The art world's Afro Supa Hero
08 November 2018 13:35
The first time I met the late Jon Daniel was on the side of the stage at a George Clinton and Parliament Funkadelic show at The Forum, London. Eyes closed, head back, shoulders set in the groove, he was so caught up in getting down to the music that he didn’t notice anybody around him. When he eventually did, he beamed a huge grin in my direction then carried on dancing. I liked him immediately. That wonderful night was over 4 years ago now and the first of many I was privileged to share with Jon through music, work and as a friend. It is also how I like to remember him.
Born in East Sheen, South West London, award-winning designer, graphic artist, writer and activist Jon Daniel was one of the most prominent black creatives of his generation. A pivotal player in capturing the essence of Black British struggle and empowerment through his art, Jon realised what he wanted to do at a very early age, inspired by his secondary school art teacher, Miss Compton.
Growing up in London in the 1970s, there were very few positive role models for a young black teenager to identify with. Instead, Jon found himself looking to the African Caribbean culture of his family, and the African American culture of the US, where political figures such as Malcolm X and Martin Luther King, along with members of the Black Panther Party, stepped in to fill this gaping void. The Black Panther’s Minister of Culture, Emory Douglas’s, evocative designs particularly spoke to Jon, fueling a deep desire in the young designer to use his own creative talent to promote and tackle social and human rights issues.
Graduating in 1987 from Richmond College in Graphic Design, Jon went on to set up his own consultancy company, while working in art direction for huge clients such as Virgin, IBM and the NHS. But his most poignant work was created outside of his commercial career, as Jon worked tirelessly to create art that would inspire and bring people together, working with charities and grassroots projects to harness the passions that were most important to him. Concerned with combatting representation in the media and campaigning against racism, much of Jon’s work was created for organisations and campaigns such as Black History Month, Operation Black Vote, and the commemoration of the 70th anniversary of the Windrush this year.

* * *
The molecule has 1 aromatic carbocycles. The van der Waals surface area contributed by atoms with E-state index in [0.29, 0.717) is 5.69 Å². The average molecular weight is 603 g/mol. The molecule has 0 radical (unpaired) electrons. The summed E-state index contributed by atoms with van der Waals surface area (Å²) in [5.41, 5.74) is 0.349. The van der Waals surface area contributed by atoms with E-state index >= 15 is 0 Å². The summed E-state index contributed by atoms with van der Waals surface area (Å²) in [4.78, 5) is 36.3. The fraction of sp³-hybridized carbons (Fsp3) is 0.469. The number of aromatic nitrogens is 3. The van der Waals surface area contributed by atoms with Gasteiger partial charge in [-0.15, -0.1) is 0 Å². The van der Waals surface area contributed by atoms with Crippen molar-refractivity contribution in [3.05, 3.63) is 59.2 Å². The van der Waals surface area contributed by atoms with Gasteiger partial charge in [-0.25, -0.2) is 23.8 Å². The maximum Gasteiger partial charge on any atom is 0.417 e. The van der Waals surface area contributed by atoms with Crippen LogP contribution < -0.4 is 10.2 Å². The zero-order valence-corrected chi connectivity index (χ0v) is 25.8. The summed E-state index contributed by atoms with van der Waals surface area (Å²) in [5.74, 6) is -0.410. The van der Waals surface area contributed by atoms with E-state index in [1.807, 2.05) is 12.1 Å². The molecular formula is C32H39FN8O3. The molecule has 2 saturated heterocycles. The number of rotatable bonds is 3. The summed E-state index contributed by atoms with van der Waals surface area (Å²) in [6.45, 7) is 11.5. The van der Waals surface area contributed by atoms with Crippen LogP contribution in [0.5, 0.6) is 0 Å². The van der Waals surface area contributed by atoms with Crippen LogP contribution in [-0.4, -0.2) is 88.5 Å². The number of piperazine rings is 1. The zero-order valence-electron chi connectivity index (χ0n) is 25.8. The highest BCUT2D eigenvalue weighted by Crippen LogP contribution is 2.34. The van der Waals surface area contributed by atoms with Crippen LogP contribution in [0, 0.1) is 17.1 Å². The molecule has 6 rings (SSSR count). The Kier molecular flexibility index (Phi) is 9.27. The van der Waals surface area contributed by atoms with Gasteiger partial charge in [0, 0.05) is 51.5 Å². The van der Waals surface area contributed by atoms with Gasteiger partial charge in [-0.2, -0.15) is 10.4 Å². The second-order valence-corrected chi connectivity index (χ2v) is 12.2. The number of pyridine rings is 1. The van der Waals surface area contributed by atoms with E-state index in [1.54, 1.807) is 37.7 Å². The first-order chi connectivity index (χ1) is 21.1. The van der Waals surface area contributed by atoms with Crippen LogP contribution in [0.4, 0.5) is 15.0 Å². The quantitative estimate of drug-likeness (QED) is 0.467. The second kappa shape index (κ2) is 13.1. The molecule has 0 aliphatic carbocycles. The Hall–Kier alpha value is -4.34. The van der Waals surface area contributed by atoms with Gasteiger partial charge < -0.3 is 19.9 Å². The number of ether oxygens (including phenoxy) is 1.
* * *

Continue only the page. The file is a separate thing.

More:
Inspired by the Public Enemy lyric, ‘I’m ready and hyped plus I’m amped, most of my Heroes don’t appear on no Stamp’, to highlight this lack of diversity, Jon began collecting stamps from the African Diaspora and created his own set celebrating black contributions to Britain. He then petitioned for over 10 years for the Royal Mail to include a set of stamps that reflects the country’s multicultural roots, and although nothing came directly from them, Stanley Gibbons loved the idea, and subsequently held an exhibition based on his collection in their flagship store.
After the success of his stamp exhibition, Jon decided he wanted to do something with the black action figures he had been collecting since his teens. A year later, in 2013 Jon’s first ‘Afro Supa Hero’ exhibition was held at the V&A Museum of Childhood, for which he created the Afro Supa Hero ‘Twins’, which have now become one of his most recognisable works. Showcasing his personal collection of comic books, games and action figures from the African diaspora, the exhibition offered a glimpse into the childhood of a boy with African Caribbean heritage, growing up in search of his identity.
Music, particularly funk, was an integral part of Jon’s personality. His introduction to the genre came at the tender age of 14 via a pirate radio station. ‘Agony of DeFeet’ came on, and in Jon’s own words, ‘it literally blew my mind!’ – thus marking the beginning of a lifelong fascination with George Clinton and Parliament Funkadelic. It comes as no surprise, then, that Jon’s collaboration with Clinton was one of his proudest moments – designing album artwork for a special music boxset, and a commemorative box of chocolates to mark the 40th anniversary of the band’s Chocolate City LP.
A true visionary, Jon’s work brought people together, his art always reflecting a world view that was compassionate, committed, and inseparable from social and political developments. The first retrospective of Jon’s work is now being held at the 198 Contemporary Arts and Learning in Brixton, where he was resident artist for over two years, mentoring and working to support young designers. Celebrating his legacy of iconic imagery, this exhibition is a curation of his most important work, that will undoubtedly continue to inspire generations to come. Most of life’s real heroes spend most of their time behind the scenes, but they should not be forgotten. Jon Daniel is one of them.
The Jon Daniel – Afro Supa Hero exhibition will be running at the 198 Contemporary Arts and Learning, Brixton until 16 November.